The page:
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Review: 'The Wolf Among Us: Episode 1 — Faith'

If "Episode 1 — Faith" is anything to go by, "The Wolf Among Us" will be every bit as gripping as the "Fables" comic series.

Our Verdict

If "Episode 1 — Faith" is anything to go by, "The Wolf Among Us" will be every bit as gripping as the "Fables" comic series.


  • Captures the spirit of the comics
  • Lots of meaningful story choices
  • Perfect art and sound direction


  • Minor audiovisual issues
  • Story is mostly setup for later episodes
  • Very short

Cry 'wolf'

Most people know the story of Little Red Riding Hood and the Big Bad Wolf. Fewer people know the next part of the story, in which the Big Bad Wolf and his fellow fairy-tale characters get exiled from their homelands and have to settle on the Upper West Side of Manhattan.

If you've been following "Fables," the long-running comic-book series from author Bill Willingham, artist Mark Buckingham and the DC Comics Vertigo imprint, you know what comes next: The Big Bad Wolf, calling himself Bigby, becomes a chain-smoking, hard-drinking sheriff for the wayward characters (called "Fables"), fighting a losing battle to keep the peace among the displaced immortals.

Now, Telltale Games — the adventure-game developers behind the acclaimed adaptation of "The Walking Dead" — has given Bigby the starring role in its latest game, "The Wolf Among Us." This downloadable gem is available for the PC, PlayStation 3 and Xbox 360, and retails for $4.99.

If "Episode 1 — Faith" is anything to go by, Bigby's on-screen career will be every bit as unpredictable, heartbreaking and gripping as his turn on the page.


"The Wolf Among Us" hearkens back to tropes from classic adventure games such as "The Secret of Monkey Island" and "King's Quest." You'll play as Bigby, and will spend most of the game conversing with other Fables, investigating crime scenes, picking up items and solving puzzles. The gameplay mechanics are very simple by today's standards, but they do exactly what they need to do.

Every now and then, "The Wolf Among Us" breaks up the routine with an action scene. "Episode 1 — Faith" includes two fight scenes and one chase, and the mechanics are very similar for both.

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You'll need to dodge attacks or obstacles with quick swipes of the analog stick or mouse. You can fight back, or pursue your foe, by quickly highlighting pieces of the environment (such as a ledge from which to dangle or a barstool to swing) and completing a simple button prompt.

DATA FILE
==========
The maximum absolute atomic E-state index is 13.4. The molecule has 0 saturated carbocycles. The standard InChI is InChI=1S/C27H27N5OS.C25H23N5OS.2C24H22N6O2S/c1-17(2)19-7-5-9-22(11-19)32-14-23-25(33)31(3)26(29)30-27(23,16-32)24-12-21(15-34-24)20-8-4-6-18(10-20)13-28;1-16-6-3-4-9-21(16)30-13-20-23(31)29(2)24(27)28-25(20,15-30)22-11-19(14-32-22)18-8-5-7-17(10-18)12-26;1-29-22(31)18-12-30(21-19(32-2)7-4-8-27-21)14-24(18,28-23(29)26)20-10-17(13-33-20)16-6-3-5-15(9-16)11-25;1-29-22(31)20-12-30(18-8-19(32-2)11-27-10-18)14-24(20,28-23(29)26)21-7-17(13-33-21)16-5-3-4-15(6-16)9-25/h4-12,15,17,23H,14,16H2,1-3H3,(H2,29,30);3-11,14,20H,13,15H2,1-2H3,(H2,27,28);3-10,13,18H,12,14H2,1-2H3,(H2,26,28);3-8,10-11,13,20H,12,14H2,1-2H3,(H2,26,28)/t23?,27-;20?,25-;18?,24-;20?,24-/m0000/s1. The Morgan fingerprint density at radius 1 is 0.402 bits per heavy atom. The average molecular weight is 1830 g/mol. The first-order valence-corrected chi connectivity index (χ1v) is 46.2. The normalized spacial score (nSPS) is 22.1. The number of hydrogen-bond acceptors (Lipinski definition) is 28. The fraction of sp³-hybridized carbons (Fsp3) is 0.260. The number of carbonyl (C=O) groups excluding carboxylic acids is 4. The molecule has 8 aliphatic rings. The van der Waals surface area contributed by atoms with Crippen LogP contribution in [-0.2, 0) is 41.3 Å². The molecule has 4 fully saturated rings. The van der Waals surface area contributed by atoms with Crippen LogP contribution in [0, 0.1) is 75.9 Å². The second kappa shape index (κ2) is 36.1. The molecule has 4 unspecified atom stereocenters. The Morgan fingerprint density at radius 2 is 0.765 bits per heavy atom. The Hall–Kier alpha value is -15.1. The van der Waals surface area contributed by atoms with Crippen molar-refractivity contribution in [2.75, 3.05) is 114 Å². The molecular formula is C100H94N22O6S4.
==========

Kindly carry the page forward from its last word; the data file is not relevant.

These quick-time events are the closest thing to the traditional gameplay that "The Wolf Among Us" boasts, and they can often be quite punishing. You'll have only a split second to see the button prompt and react, and you'll often miss your cue. One flub won't end the game, but the action scenes can be quite jarring for a game that is otherwise very evenly paced and measured.

Beyond that, you'll spend most of your time talking with other characters. This is where the game excels. Bigby usually has four possible responses to any conversation, and you have only a limited time to pick one. The time varies depending on the situation: You have a long time to respond to Snow White during a taxi ride, but only a few seconds to tell off Ichabod Crane as he storms out the door.

Although the game is only about two hours long, it boasts a fair amount of replayability because your dialogue and investigation choices alter the story considerably.

People can live or die, get captured or go free, or respect or despise Bigby based on your decisions. Just keep in mind that your story choices will carry over into the next four episodes, so choose carefully.


Although "The Wolf Among Us" is based on the "Fables" comic series, it's absolutely not necessary to read the books before diving in. The game tells a prequel story where Bigby Wolf must solve a grisly murder that takes place right on his doorstep.

Along the way, Bigby encounters a number of other Fables from the comic series, as well as a few new ones: the businesslike Snow White, the cantankerous Ichabod Crane, the callous Woodsman and the violent Tweedledee and Tweedledum, among others.

The characters are easily the high point of the game. If you're a fan of the comics, it's fun to see which of your favorite characters will show up next; if not, it's equally fun to see how many characters you recognize from your favorite childhood stories.

The story moves along at a brisk clip, and you have considerable control over how it plays out. You'll choose how much time to spend investigating each location, where to head next and how to deal with each character. You can play Bigby as a compassionate detective who bends the rules — or as a thug who gets the job done by any means necessary.